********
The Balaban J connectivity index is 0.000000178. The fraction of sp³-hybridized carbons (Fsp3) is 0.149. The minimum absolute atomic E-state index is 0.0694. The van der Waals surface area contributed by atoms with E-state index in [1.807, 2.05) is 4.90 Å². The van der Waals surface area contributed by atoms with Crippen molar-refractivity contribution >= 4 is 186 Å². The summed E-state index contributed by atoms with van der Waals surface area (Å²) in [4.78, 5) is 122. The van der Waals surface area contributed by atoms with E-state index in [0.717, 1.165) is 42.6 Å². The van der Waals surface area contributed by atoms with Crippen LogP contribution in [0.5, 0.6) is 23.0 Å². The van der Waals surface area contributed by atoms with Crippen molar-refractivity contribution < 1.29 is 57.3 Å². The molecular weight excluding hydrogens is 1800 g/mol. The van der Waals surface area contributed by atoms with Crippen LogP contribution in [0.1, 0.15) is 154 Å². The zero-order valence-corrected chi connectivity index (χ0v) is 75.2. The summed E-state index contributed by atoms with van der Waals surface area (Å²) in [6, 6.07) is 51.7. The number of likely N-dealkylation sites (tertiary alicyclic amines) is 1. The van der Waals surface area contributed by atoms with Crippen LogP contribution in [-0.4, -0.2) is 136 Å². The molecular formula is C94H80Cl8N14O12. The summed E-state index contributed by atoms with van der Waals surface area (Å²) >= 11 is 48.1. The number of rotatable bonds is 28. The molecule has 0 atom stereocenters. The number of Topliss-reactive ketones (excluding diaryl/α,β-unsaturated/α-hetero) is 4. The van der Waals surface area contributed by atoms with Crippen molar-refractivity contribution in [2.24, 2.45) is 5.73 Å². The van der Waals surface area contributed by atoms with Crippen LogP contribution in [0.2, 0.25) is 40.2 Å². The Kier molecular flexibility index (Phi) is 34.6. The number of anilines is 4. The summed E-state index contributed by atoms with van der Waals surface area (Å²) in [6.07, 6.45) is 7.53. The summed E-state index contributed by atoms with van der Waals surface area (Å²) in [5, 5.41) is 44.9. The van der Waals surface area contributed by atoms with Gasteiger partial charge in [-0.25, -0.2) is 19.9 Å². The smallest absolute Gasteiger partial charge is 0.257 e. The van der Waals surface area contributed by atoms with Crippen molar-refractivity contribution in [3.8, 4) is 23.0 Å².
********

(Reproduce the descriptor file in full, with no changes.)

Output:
The Balaban J connectivity index is 0.000000178. The fraction of sp³-hybridized carbons (Fsp3) is 0.149. The minimum absolute atomic E-state index is 0.0694. The van der Waals surface area contributed by atoms with E-state index in [1.807, 2.05) is 4.90 Å². The van der Waals surface area contributed by atoms with Crippen molar-refractivity contribution >= 4 is 186 Å². The summed E-state index contributed by atoms with van der Waals surface area (Å²) in [4.78, 5) is 122. The van der Waals surface area contributed by atoms with E-state index in [0.717, 1.165) is 42.6 Å². The van der Waals surface area contributed by atoms with Crippen LogP contribution in [0.5, 0.6) is 23.0 Å². The van der Waals surface area contributed by atoms with Crippen molar-refractivity contribution < 1.29 is 57.3 Å². The molecular weight excluding hydrogens is 1800 g/mol. The van der Waals surface area contributed by atoms with Crippen LogP contribution in [0.1, 0.15) is 154 Å². The zero-order valence-corrected chi connectivity index (χ0v) is 75.2. The summed E-state index contributed by atoms with van der Waals surface area (Å²) in [6, 6.07) is 51.7. The number of likely N-dealkylation sites (tertiary alicyclic amines) is 1. The van der Waals surface area contributed by atoms with Crippen LogP contribution in [-0.4, -0.2) is 136 Å². The molecular formula is C94H80Cl8N14O12. The summed E-state index contributed by atoms with van der Waals surface area (Å²) >= 11 is 48.1. The number of rotatable bonds is 28. The molecule has 0 atom stereocenters. The number of Topliss-reactive ketones (excluding diaryl/α,β-unsaturated/α-hetero) is 4. The van der Waals surface area contributed by atoms with Crippen molar-refractivity contribution in [2.24, 2.45) is 5.73 Å². The van der Waals surface area contributed by atoms with Crippen LogP contribution in [0.2, 0.25) is 40.2 Å². The Kier molecular flexibility index (Phi) is 34.6. The number of anilines is 4. The summed E-state index contributed by atoms with van der Waals surface area (Å²) in [6.07, 6.45) is 7.53. The summed E-state index contributed by atoms with van der Waals surface area (Å²) in [5, 5.41) is 44.9. The van der Waals surface area contributed by atoms with Gasteiger partial charge in [-0.25, -0.2) is 19.9 Å². The smallest absolute Gasteiger partial charge is 0.257 e. The van der Waals surface area contributed by atoms with Crippen molar-refractivity contribution in [3.8, 4) is 23.0 Å².